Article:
Score one for the good guys. After invasive rats had effectively extirpated Manx Shearwaters from two of the Isles of Scilly—British islands off the southwestern coast of Cornwall—Prince Charles and the Royal Society for the Protection of Birds (RSPB) sprang into action. And the results speak for themselves: A new survey found 73 nesting pairs of Manx Shearwaters, and 30 chicks, on the islands of St. Agnes and Gugh.

Those numbers may sound low. But when you consider that the population had dropped to a low of 24 nests in 2014, and no chicks had survived for the past century, the rebound represents significant success. Achieving it involved £750,000, full commitment from the islanders, and more than 1000 poison-filled boxes to kill off the islands’ rats, which predated on chicks and eggs.

As a bonus, another seabird has returned to the officially rat-free islands: the European Storm-Petrel. None had been seen in St. Agnes or Gugh for generations.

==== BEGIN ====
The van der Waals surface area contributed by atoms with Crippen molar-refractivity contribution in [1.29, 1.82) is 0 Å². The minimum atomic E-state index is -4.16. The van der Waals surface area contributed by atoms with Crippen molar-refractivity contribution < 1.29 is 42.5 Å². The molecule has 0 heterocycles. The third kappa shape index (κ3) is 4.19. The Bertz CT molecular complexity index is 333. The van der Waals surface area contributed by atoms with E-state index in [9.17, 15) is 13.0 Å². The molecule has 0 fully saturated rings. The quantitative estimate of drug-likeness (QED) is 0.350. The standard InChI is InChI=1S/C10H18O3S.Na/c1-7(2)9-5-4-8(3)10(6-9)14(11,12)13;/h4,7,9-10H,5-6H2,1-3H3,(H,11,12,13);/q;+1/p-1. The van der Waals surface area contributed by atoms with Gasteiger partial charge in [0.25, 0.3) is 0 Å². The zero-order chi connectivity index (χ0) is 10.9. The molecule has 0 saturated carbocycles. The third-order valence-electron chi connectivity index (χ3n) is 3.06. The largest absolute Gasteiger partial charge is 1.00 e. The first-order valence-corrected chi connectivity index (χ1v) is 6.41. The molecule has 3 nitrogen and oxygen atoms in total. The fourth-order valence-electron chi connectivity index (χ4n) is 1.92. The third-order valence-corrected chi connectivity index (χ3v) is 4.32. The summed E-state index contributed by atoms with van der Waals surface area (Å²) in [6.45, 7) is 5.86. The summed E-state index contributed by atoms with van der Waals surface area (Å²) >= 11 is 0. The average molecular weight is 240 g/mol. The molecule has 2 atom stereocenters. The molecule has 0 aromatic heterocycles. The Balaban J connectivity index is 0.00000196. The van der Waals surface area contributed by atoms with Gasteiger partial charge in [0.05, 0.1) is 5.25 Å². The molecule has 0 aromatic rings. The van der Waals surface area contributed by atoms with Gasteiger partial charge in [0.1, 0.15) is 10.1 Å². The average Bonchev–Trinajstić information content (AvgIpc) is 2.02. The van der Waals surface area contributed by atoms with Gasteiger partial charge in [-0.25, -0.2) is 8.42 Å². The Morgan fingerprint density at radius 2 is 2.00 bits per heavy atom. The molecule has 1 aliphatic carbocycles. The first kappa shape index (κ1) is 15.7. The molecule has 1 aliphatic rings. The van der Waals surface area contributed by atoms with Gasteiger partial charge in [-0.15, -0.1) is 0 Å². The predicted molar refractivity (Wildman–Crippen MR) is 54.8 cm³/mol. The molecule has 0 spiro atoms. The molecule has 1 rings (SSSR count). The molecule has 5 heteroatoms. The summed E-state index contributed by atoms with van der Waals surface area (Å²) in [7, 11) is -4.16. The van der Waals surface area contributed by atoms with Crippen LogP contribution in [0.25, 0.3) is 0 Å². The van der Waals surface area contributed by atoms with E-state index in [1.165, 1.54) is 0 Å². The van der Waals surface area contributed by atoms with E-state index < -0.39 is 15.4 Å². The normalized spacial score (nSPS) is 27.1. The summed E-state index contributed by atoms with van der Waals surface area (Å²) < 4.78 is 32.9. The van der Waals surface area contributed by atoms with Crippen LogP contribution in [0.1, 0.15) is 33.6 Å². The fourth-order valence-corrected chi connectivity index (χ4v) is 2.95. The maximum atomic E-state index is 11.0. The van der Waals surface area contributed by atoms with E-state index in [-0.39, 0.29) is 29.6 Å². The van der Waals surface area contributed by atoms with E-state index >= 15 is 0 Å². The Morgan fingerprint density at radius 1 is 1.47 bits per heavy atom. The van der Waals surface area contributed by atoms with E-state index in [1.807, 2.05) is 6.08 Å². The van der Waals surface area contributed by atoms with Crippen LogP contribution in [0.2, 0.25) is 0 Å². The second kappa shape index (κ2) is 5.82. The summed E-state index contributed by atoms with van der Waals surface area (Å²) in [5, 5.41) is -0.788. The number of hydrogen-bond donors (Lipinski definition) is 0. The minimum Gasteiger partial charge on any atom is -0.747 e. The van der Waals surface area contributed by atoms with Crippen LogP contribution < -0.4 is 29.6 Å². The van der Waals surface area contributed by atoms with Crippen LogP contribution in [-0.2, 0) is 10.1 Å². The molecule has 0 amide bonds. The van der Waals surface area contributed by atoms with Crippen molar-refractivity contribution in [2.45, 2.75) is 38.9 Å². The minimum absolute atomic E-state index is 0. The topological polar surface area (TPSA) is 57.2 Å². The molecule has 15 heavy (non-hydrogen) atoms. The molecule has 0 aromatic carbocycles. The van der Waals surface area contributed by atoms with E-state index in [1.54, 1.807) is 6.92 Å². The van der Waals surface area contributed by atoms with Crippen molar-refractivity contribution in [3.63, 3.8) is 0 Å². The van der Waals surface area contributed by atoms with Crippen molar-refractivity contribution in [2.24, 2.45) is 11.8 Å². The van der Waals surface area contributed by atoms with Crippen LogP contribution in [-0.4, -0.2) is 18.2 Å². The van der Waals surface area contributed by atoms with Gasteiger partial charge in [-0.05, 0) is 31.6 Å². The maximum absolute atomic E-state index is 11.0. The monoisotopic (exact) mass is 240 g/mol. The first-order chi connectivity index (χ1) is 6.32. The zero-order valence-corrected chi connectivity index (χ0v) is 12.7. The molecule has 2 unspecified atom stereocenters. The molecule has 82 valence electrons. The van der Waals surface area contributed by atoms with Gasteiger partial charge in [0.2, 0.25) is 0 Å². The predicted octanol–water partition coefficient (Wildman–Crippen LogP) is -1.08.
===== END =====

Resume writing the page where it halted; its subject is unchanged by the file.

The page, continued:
Given the success of this project, the RSPB hopes to expand it to other islands in the Scilly chain.

(Manx Shearwater photo by Redgannet)

Written by Meredith Mann
The lowly Red-winged Blackbirds in suburban New York triggered Meredith Mann's interest in birds. Five years later, she's explored some of the the USA's coolest hotspots, from Plum Island in Massachusetts to the Magic Hedge in Chicago to the deserts of Fallon, Nevada. She recently migrated from the Windy City (where she proudly served as a Chicago Bird Collision Monitor, rescuing migrants from skyscrapers and sidewalks) to Philadelphia, where she plans to find new editing and writing gigs; keep up her cool-finds chronicle, Blog5B; and discover which cheesesteak really is the best. And she will accept any and all invitations to bird Cape May, NJ.